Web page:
New York Fashion Week starts this Friday, September 6. After years of covering everything that came down a runway, this is my last season. The industry has changed too much, the importance of the shows has dwindled, the schedule is a mess, and not everyone’s playing. The time has come for me to hang it up. When the shows end October 2, I’ll be done with fashion.
Or so I thought.
We were doing back-to-school shopping in early August when my nine-year-old daughter, Tipper, comes up to me and whispers, “You know what I want for back-to-school?”
“No, what do you want?” I asked, fully expecting her to request a new pair of shoes or a new backpack.
“I want to do a photoshoot with outfits and things,” she said. “I want to do it just like you do your models.”
Trying to describe the emotion I felt at that moment is practically impossible. Think somewhere between ready-to-vomit and bursting-with-pride. On one hand, I know this industry far too well and while the way models are treated has gotten significantly better over the last few years, it’s still a mess. Eating disorders are still a significant issue. Underaged models are still frequent victims of abuse. Roughly sixty percent of runway models end the runway season in debt. The hours are too long, the sleep is too short, and they’re treated like cattle backstage. Why on earth would I want my daughter to go through that?
At the same time, for those who have the discipline and a unique look, it can be an amazing opportunity to travel, to meet famous and important people, to explore different cultures and lifestyles, and create relationships that expand the opportunities one has through life. A number of models have gone from the runway to the designer’s studio, the editorial bench, or become entrepreneurs of fantastic ideas. Why would I want to deny my daughter those chances to do something that could positively impact her life?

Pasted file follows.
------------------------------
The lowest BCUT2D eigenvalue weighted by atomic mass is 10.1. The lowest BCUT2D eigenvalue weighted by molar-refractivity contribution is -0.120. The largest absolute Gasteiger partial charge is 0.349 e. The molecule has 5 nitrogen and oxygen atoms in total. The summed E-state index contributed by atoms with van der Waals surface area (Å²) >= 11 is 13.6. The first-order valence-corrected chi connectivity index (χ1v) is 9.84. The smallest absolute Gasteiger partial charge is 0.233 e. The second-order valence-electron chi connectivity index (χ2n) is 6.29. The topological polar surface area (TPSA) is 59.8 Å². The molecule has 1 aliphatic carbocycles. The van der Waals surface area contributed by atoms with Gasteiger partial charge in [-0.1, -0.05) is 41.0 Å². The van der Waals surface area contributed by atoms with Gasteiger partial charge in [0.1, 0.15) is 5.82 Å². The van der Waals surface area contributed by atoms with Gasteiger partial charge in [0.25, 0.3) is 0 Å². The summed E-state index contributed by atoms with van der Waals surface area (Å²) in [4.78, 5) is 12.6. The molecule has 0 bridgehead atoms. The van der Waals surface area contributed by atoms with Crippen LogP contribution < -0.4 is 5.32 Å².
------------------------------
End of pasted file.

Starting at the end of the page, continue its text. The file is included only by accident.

So, we did her photoshoot, but we laid down some age-appropriate rules. She’s nine, after all. She had to work with clothes from her existing wardrobe. No, I’m not calling in any favors from designers for her. No makeup. Again, she’s nine. She doesn’t need it. Also, it was 93 degrees out when we shot and she sweats. Makeup would have been dripping. Mommy did help with her hair, but most everything else was up to her. Daddy would choose the pictures and Mommy would have final approval.
Tipper wanted to shoot at Holliday Park. I wasn’t expecting much, especially when she said she wanted to shoot by the ruins. But then, she stepped up, chose locations that work, paid attention to where the sun was, hit poses I never expected, and not once tried to cheese it up. Want to know how many times I had to give her direction? Twice. That’s it. She knew exactly where to look, how to stand, and how to turn her body for the camera.
She’s been paying attention.
As we were walking back to the car for her to change clothes, Tipper took my hand and said, “I want to be a fashion model when I grow up.”
I swallowed hard, which isn’t easy to do when your throat’s dry. “Why do you want to be a fashion model?”
“Because I’m good at it,” she answered.
So here we are with fifteen finished photographs. Is this the beginning of a successful modeling career? Maybe. She has her Mom’s metabolism so weight gain isn’t likely to be an issue, and all signs point to her being sufficiently tall. But then again, she’s nine. This time next year, she may want to be a veterinarian. Or a dog trainer. Or a YouTube celebrity.
I have to remind myself on a daily basis that, as a parent, it’s not my job to decide who or what Tipper is going to be. My job is to support her decisions, make sure she has access to the right resources, and be there for her no matter what might happen.
For now, she wants to be a fashion model. So, maybe I won’t hang it up just yet. I’ll keep taking her pictures and if, when she turns 16, it’s still something she wants to pursue, I’ll grab my cane (or walker, or wheelchair) and be there every step of the way for her.
So, dear friends, let me introduce to you, Tipper and her first photoshoot. Encouraging comments welcome.
Dad’s going to need more scotch.